tion, however, it is believed President Roosevelt
will adhere to hi? original purpose, and summon
Coj»gre?s to convene on that date.
!t if pointed out that an earlier session would
materially interfere with Important State elec
tions, which, even If regarded as of relatively
less importance from a national point of view,
will nevertheless have considerable bearing on
the results In 190*. in Rhode Island, recent
Democratic gains have made the ■ -lion most
Important. The fight of the Republicans will be
with a view to controlling the legislature to be
elected next year, which will select a successor
to Senator Aldrkh. In < »hu the campaign si of
unusual interest and importance, because the
interests of Senator Hanna are at stake and
t»vera] other campaigns might be mentioned
the results of which will ultimately, if not im
mediately, affect the complexion of the Senate
and which ill have the effect of encouraging
or depressing the local organizations in their
work next year.
rnder these circumstance* it is thought that
strong influences would be brought to bear on
tin- President not to call the session at a time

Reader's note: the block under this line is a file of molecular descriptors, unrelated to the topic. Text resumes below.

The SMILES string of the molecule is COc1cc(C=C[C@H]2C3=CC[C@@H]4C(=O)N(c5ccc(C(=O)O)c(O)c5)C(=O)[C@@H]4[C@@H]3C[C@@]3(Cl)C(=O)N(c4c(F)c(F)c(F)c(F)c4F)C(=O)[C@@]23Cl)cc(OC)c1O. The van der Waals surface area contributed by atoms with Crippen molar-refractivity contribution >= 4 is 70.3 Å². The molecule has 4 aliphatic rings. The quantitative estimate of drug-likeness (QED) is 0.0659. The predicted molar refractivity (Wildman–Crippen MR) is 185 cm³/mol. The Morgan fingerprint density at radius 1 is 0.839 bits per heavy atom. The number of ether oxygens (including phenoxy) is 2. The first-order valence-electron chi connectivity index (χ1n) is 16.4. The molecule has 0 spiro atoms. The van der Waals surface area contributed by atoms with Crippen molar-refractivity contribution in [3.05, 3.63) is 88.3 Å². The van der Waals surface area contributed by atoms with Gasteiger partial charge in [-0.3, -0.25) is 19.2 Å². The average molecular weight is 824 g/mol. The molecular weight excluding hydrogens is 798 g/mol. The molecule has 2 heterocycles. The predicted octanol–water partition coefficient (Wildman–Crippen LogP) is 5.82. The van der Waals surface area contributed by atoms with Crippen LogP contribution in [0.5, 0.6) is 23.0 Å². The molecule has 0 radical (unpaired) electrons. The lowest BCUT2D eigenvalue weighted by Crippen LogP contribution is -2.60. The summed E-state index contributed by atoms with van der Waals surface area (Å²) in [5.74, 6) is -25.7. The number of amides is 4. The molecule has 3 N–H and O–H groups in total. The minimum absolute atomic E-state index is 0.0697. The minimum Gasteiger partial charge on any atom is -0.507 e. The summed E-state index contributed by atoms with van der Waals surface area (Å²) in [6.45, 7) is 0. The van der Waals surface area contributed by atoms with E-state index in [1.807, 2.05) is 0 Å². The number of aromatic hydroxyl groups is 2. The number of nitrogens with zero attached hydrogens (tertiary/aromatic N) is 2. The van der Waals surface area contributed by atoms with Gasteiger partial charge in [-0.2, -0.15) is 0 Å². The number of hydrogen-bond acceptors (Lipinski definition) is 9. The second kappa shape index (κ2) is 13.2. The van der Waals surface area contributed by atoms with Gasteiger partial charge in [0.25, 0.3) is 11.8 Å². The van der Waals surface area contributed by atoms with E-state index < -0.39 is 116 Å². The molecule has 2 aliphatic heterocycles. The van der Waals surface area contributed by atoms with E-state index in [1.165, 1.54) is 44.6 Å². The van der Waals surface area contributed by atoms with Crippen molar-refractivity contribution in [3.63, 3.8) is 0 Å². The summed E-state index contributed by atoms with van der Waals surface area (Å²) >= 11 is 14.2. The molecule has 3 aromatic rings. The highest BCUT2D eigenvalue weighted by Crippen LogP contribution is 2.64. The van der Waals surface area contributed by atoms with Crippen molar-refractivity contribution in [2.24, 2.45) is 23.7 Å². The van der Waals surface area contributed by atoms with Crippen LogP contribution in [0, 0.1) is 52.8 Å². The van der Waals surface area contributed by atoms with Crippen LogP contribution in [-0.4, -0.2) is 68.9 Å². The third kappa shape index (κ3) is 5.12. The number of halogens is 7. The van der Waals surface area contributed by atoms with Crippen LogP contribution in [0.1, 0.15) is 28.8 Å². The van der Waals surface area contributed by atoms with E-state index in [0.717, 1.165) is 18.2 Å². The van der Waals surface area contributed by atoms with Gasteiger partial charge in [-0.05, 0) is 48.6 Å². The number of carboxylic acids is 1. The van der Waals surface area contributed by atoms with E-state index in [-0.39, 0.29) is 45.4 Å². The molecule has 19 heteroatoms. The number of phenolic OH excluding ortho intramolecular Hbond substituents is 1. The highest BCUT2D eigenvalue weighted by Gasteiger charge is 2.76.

which would almost inevitably prevent at least
some influential politicians from affording all
the finance in their power to their party in
their own States.
in explanation of Senator AMrich's remark
that there would be a - ton in October or No
vrmter. It te recalled that there has been con-
Biderabje rressure brought to bear on the Presi
dent to 1.-t financial legislation take precedence
over the consideration of the joint resolution
«Wch is to put into effect the provisions of the
Cute* treaty, and it Us believed that some o5
the members of the pub-committ^ O f the Sen
ate Committee on Finance renewed that nlei
*t Oyster Bay yesterday. To such a plea „ t
believed the President very likely replied that
he would not he able to give his approval
to the consideration of the financial bin in ad